Sunday, January 30, 2011


Don't worry, I didn't forget to document the many culinary delights we encountered in Italy. We attempted to stay away from any place that catered too much to tourists, as those establishments tend to have less delicious fare (just like anywhere else). With the help of personal recommendations and preferred guide books, we had many memorable meals.

Pasta alla carbonara in Rome

Spaghetti con ragĂș alla bolognese...pretty much my favorite food ever. Italy didn't disappoint.

How our plates looked after every meal

Pizza in Florence. The globs of mozzarella don't lie - Italy does pizza right.

The set-up of our "splurge" meal in Florence at Osteria di Giovanni

Chickpea salad, a complimentary starter at Osteria di Giovanni

Bistecca alla Fiorentina...the ultimate porterhouse steak

Braised rabbit with greens...Yeah, that's right, bunny is delicious!

Indulgent panna cotta

"Cicchetti" in Venice, a sampler of sorts, featuring seafood appetizers - octopus salad, prawns, crab salad, and sardines

A new favorite found both in Croatia and Italy - squid or cuttlefish ink sauce over pasta. It tastes salty and buttery and is absolutely divine.

Mary and I enjoying our new favorite pasta in Venice

In Milan, ossobuco with risotto alla milanese

Grilled tomino cheese (which I have been unable to find at home) with zucchini and eggplant


Milan's Duomo. The construction of this Gothic-style building was begun in 1386 and took a whopping 5 centuries to complete!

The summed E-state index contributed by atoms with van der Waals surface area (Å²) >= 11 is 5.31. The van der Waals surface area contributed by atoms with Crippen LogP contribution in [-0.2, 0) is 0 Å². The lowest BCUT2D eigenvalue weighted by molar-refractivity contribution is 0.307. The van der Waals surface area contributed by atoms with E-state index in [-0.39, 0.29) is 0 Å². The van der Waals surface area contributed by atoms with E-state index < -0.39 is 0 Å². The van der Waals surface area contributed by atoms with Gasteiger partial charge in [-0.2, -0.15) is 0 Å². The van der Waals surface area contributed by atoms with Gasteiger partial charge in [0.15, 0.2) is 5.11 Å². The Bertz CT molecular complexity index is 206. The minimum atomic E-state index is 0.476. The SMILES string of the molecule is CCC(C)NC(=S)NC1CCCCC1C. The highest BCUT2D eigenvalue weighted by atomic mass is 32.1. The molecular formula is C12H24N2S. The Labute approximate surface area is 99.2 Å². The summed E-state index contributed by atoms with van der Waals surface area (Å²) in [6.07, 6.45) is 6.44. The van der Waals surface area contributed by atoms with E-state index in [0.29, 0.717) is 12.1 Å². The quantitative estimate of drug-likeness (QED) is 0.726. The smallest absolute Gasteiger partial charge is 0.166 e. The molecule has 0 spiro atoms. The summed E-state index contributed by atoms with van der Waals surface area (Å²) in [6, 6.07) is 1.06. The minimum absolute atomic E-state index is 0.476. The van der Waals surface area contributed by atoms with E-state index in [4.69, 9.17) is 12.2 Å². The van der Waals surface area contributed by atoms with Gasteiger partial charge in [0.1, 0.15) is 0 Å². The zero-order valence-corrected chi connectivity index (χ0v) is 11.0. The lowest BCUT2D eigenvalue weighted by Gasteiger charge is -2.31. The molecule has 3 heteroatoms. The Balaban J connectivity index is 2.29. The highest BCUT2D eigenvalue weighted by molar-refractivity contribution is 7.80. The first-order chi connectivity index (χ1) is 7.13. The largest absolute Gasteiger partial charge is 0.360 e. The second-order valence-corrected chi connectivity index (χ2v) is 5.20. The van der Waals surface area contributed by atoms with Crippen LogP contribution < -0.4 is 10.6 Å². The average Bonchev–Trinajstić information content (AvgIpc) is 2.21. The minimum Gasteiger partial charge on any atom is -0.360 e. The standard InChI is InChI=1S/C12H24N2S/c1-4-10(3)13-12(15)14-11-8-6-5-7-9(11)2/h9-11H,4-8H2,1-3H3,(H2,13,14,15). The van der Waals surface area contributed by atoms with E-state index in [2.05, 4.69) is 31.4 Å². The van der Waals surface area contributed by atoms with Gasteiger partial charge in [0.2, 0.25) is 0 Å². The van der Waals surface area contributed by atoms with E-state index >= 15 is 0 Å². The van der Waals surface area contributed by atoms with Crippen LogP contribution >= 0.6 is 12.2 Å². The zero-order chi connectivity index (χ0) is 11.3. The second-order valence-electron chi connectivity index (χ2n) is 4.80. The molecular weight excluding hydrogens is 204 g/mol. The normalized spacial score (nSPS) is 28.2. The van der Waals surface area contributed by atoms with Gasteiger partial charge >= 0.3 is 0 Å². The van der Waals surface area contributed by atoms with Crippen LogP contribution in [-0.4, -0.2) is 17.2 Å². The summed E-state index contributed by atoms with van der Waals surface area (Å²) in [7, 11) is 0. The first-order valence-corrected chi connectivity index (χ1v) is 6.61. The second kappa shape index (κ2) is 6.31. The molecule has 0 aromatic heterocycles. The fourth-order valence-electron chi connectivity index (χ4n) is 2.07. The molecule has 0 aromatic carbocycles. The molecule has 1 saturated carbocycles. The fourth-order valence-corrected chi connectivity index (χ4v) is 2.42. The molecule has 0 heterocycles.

Another view of the Duomo di Milano

Doors leading into the magnificent Duomo, the second largest Catholic cathedral in the world!

Stained glass inside the Duomo

I lit a candle for Heather <3

Mary and I at dinner

Castello Sforzesco, a castle that was originally built in the 14th century.

A pigeon inside a scaffolding hole within the walls of the Castello Sforzesco

Aperitivo in Milan, an amazing and popular offering within the city, in which you pay for drinks and get a meal's worth of tapas-like snacks as well!

I have a disorder. I have to say hello to every puppy and kitty I meet. The first Italian phrase I learned was, "Hello puppy!" so I could greet Italian dogs in their own language. In case you're wondering how you, too, can greet Italian dogs, the correct phrase is "Ciao cucciolo!"

Saturday, January 29, 2011


By the time we got to Venice, our fourth Italian city, we were less inclined to to seek out historic venues and more interested in simply wandering. Many people gave us the same advice about Venice, which was to throw away any maps and get lost. We did, several times, and enjoyed ourselves tremendously. It was actually my favorite Italian city, simply because, to me, it still holds much of the romanticism that I imagined Italy would be full of. The city is literally built over water as it is made up of 117 small islands. Bridges are everywhere and the main method of automated transport is by water taxi. In a way, the city reminded me of a place close to home - like New Orleans with the bright colors and older buildings.

We didn't take a gondola ride - too expensive!

We made friends with the owner of a restaurant we ate at, who also happened to own the bar across the street. Needless to say, we didn't pay for drinks that night AND he was a complete gentleman who walked us back to our hotel so we wouldn't get lost in a city that is impossible not to get lost in.

What's up with the tiny toilets? Note: Yes, I realize I am wearing sneakers with a dress, but my feet hurt, so you fashionistas can get over it.

Piazzale Michelangelo, Florence

The Piazzele Michelangelo offers an amazing panoramic view of Florence. It's built on a hill overlooking the city and is the perfect place to take a bottle of wine and watch the sunset.

Here are just a few of the shots I took as the sun went down over Tuscany.